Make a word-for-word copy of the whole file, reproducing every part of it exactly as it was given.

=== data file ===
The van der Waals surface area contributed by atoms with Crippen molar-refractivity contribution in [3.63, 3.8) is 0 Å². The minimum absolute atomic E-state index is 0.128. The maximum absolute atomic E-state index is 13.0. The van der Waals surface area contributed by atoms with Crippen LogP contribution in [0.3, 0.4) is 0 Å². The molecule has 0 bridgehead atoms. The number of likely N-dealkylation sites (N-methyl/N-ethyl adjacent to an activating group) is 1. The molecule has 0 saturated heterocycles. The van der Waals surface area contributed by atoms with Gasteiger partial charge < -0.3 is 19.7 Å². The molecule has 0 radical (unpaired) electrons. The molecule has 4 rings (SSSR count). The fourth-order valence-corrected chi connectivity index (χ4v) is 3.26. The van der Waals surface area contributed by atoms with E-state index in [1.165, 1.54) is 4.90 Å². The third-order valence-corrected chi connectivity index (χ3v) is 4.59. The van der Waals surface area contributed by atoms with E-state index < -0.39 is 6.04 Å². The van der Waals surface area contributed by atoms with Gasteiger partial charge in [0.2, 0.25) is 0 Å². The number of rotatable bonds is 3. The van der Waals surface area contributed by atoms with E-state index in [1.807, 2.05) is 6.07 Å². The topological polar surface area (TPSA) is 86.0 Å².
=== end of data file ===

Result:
The van der Waals surface area contributed by atoms with Crippen molar-refractivity contribution in [3.63, 3.8) is 0 Å². The minimum absolute atomic E-state index is 0.128. The maximum absolute atomic E-state index is 13.0. The van der Waals surface area contributed by atoms with Crippen LogP contribution in [0.3, 0.4) is 0 Å². The molecule has 0 bridgehead atoms. The number of likely N-dealkylation sites (N-methyl/N-ethyl adjacent to an activating group) is 1. The molecule has 0 saturated heterocycles. The van der Waals surface area contributed by atoms with Gasteiger partial charge < -0.3 is 19.7 Å². The molecule has 0 radical (unpaired) electrons. The molecule has 4 rings (SSSR count). The fourth-order valence-corrected chi connectivity index (χ4v) is 3.26. The van der Waals surface area contributed by atoms with E-state index in [1.165, 1.54) is 4.90 Å². The third-order valence-corrected chi connectivity index (χ3v) is 4.59. The van der Waals surface area contributed by atoms with E-state index < -0.39 is 6.04 Å². The van der Waals surface area contributed by atoms with Gasteiger partial charge in [0.2, 0.25) is 0 Å². The number of rotatable bonds is 3. The van der Waals surface area contributed by atoms with E-state index in [1.807, 2.05) is 6.07 Å². The topological polar surface area (TPSA) is 86.0 Å².